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© ASSOCIATED PRESS A demonstrator wears a filter mask during a global protest on climate change in Mexico City, Friday, Sept. 20, 2019. Across the globe, hundreds of thousands of people took the streets to demand that leaders tackle climate change in the run-up to a U.N. summit. (AP Photo/Marco Ugarte)

Are hurricanes getting stronger- and is climate breakdown to blame?

Mon 20 May 2019 07.00 BST

by Oliver Milman

What is a hurricane exactly?

A hurricane is a large rotating storm that forms over tropical or subtropical waters in the Atlantic. These low pressure weather systems draw upon warm water and atmospheric moisture to fuel their strength and will gather pace if not slowed by patches of dry air, crosswinds or landfall.

“They are very tall towers of winds that move at the same speed, sometimes 60,000ft tall,” says Jim Kossin, a scientist at the US National Oceanic and Atmospheric Administration. “If they are unmolested by wind shear or run over land they will continue on their merry way.”

Why is there a hurricane season?

Almost all hurricanes develop once the northern hemisphere approaches summer, with the hurricane season running from 1 June to 30 November. The season peaks between August and October.

This is because wind shear, which can disrupt hurricanes, dies down during summer, while the temperature of the oceans rise and the amount of moisture in the atmosphere increases. These conditions are ideal for spawning hurricanes.

Author’s thoughts:

The key words mentioned above is ‘Wind Shear’, and how it could play a significant role in preventing the hurricane from developing and growing at speed.

If we are able to create a design solution where we can try and curb the hurricane from occurring by restraining its development, growth and speed, then surely we have part of the answer in reducing the potential of a hurricane happening?

If we can create a technological design solution that not only ‘Minimises the amount of warm air rising’ from the oceans that create a hurricane, and a solution that creates ‘Wind Shear of the Light Winds’ moving the hurricane forward, curbing the momentum’ during summer, to prevent the ‘Light Winds steering the hurricane and letting it grow,’ then we have a solution that prevents a hurricane from happening and creates calmness from the oceans.

How is this topic relevant to the protagonist in my story? Dr. Ben Richards’ has the ability to create such as design concept solution.

Well for starters he is a Wind Scientist, secondly his innovative design solutions look at how potential wind shear effects his proposed designs within the urban environment.  Conversely, he could use his expertise to develop a design concept around creating wind shear within a vast open landscape like the ocean.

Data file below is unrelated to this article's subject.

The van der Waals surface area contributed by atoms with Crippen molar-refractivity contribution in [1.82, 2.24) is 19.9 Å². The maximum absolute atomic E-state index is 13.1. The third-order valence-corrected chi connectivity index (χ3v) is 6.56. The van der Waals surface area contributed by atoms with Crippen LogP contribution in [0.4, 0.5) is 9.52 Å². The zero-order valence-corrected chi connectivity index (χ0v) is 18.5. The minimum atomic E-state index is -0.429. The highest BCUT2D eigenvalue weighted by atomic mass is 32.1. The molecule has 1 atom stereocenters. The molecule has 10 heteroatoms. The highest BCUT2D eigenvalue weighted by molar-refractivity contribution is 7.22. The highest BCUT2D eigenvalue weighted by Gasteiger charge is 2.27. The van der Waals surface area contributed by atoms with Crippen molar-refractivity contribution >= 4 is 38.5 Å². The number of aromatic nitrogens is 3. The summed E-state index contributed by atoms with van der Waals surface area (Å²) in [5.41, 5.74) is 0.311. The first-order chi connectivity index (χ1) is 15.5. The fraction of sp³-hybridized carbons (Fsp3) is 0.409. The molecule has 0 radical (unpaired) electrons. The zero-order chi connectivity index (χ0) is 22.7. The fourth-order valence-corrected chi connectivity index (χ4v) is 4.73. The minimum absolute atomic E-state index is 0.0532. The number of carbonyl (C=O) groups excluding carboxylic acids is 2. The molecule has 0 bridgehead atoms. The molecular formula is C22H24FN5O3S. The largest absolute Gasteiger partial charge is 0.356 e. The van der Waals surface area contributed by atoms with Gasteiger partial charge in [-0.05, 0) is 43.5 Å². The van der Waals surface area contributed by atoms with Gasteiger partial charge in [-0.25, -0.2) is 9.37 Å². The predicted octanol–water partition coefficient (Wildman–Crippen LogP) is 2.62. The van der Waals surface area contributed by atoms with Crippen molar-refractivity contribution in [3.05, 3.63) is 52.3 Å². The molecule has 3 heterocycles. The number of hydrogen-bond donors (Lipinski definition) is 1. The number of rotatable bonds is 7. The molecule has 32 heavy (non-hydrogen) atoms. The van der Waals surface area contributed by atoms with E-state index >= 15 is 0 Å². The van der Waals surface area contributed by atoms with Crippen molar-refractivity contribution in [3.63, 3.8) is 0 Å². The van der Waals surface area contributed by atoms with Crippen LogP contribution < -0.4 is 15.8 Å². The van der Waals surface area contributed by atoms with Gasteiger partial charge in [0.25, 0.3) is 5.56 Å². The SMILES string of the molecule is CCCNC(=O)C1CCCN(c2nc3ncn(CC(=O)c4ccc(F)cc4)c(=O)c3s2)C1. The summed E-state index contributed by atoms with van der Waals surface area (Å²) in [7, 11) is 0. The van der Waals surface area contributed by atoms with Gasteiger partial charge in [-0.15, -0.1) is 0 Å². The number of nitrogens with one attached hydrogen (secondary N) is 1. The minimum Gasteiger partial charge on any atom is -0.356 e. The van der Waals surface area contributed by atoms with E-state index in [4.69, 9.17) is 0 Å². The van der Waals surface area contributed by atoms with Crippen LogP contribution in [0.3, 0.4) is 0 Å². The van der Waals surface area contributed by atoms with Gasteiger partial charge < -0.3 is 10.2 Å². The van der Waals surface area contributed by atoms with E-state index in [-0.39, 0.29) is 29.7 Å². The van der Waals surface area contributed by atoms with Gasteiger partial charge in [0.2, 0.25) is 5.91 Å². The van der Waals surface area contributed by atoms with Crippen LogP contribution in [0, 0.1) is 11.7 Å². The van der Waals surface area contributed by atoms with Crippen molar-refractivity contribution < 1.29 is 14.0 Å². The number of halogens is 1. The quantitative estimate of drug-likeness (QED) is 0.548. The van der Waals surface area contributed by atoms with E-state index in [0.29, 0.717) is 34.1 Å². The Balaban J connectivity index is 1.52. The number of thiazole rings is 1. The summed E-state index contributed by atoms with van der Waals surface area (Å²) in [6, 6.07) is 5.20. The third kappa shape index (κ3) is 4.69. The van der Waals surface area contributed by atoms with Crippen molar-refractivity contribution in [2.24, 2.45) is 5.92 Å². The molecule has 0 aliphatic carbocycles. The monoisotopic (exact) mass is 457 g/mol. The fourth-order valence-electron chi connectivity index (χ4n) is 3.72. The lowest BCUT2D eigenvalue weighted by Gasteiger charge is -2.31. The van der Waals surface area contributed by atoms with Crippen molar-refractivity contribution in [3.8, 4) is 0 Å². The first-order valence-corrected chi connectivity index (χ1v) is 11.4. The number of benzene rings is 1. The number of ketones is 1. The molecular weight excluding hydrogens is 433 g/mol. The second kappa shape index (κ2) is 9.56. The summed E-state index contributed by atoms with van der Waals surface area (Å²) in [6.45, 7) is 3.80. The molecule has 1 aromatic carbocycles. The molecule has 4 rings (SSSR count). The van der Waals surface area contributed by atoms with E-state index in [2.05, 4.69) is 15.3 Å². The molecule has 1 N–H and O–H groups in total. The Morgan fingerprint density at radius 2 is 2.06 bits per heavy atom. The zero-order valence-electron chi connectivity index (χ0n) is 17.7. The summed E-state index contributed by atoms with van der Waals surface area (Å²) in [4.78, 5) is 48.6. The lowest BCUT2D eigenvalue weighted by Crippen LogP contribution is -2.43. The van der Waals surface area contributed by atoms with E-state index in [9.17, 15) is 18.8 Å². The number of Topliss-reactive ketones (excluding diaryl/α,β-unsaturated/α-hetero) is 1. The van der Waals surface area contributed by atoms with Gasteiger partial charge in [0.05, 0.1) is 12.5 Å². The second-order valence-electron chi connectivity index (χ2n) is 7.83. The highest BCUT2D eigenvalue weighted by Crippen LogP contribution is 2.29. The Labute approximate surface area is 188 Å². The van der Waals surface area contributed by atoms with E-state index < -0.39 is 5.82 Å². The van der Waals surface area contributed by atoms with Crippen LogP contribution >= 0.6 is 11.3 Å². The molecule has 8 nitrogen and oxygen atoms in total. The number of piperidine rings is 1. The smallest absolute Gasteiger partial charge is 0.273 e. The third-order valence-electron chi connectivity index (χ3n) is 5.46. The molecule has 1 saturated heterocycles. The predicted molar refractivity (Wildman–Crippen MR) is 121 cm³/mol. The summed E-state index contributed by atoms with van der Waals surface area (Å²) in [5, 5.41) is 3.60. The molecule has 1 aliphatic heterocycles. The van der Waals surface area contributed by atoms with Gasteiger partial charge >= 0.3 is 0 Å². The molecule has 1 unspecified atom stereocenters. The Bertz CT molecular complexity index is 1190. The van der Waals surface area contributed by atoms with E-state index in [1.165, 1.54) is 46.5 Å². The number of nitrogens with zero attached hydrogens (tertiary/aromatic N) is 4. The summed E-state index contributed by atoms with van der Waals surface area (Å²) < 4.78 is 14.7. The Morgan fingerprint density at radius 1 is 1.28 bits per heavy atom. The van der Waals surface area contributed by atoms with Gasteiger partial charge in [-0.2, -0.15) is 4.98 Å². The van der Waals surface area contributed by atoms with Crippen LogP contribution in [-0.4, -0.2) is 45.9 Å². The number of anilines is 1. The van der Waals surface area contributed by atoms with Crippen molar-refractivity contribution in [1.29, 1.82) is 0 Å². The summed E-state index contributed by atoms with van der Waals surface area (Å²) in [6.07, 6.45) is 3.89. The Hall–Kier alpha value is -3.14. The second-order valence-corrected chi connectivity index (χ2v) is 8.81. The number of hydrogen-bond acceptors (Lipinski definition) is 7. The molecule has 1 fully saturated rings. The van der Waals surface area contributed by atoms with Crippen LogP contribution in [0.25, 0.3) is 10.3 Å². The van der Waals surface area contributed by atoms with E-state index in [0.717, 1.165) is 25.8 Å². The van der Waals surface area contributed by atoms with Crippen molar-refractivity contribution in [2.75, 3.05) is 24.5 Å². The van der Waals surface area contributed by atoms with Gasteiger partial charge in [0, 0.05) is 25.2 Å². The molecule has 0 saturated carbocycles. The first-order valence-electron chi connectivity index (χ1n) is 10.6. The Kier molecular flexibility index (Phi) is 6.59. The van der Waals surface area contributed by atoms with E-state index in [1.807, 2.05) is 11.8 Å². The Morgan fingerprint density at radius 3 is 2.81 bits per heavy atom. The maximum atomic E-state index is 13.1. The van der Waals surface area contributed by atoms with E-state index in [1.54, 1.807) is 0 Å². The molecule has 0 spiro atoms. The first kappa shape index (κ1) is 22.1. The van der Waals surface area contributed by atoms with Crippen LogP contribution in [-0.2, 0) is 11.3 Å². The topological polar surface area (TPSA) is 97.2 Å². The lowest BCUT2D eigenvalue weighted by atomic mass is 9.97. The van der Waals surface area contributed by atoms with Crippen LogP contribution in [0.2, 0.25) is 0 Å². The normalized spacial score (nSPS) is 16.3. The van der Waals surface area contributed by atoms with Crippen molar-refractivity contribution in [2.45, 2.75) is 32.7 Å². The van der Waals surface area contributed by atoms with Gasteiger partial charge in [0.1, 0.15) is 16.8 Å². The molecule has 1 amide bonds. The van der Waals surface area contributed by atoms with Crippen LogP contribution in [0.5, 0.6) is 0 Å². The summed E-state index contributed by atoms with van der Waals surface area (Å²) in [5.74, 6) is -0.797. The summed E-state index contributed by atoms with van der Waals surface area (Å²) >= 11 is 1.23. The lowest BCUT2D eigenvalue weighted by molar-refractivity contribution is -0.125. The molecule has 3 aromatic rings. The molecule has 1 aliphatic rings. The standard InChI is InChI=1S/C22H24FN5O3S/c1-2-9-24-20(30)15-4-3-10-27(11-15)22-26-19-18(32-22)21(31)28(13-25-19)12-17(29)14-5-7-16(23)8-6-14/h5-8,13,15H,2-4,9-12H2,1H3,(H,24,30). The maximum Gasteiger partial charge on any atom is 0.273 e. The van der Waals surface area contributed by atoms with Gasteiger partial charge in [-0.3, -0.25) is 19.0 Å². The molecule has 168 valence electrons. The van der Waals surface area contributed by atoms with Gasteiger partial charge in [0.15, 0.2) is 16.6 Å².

Does this mean that hurricanes are getting stronger and more damaging?

While the overall number of hurricanes has remained roughly the same in recent decades, there is evidence they are intensifying more quickly, resulting in a greater number of the most severe category four and five storms.

The proportion of tropical storms that rapidly strengthen into powerful hurricanes has tripled over the past 30 years, according to recent research. A swift increase in pace over a 24-hour period makes hurricanes less predictable, despite improving hurricane forecasting systems, and more likely to cause widespread damage.

Author’s comments:

All the more reason to create a solution that can be responsive within a 24 hour period to help prevent the hurricane occurring.


Is climate breakdown to blame?

There is growing evidence that the warming of the atmosphere and upper ocean, due to human activity such as burning fossil fuels, is making conditions ripe for fiercer, more destructive hurricanes.

“The past few years have been highly unusual, such as Irma staying strong for so long, or the hurricane in Mozambique that dumped so much rain,” says Kossin. “All of these things are linked to a warming atmosphere. If you warm things up, over time you will get stronger storms.”

Climate breakdown is tinkering with hurricanes in a variety of ways. More moisture in the air means more rain, while storms are intensifying more quickly but often stalling once they hit land, resulting in torrential downpours that cause horrendous flooding.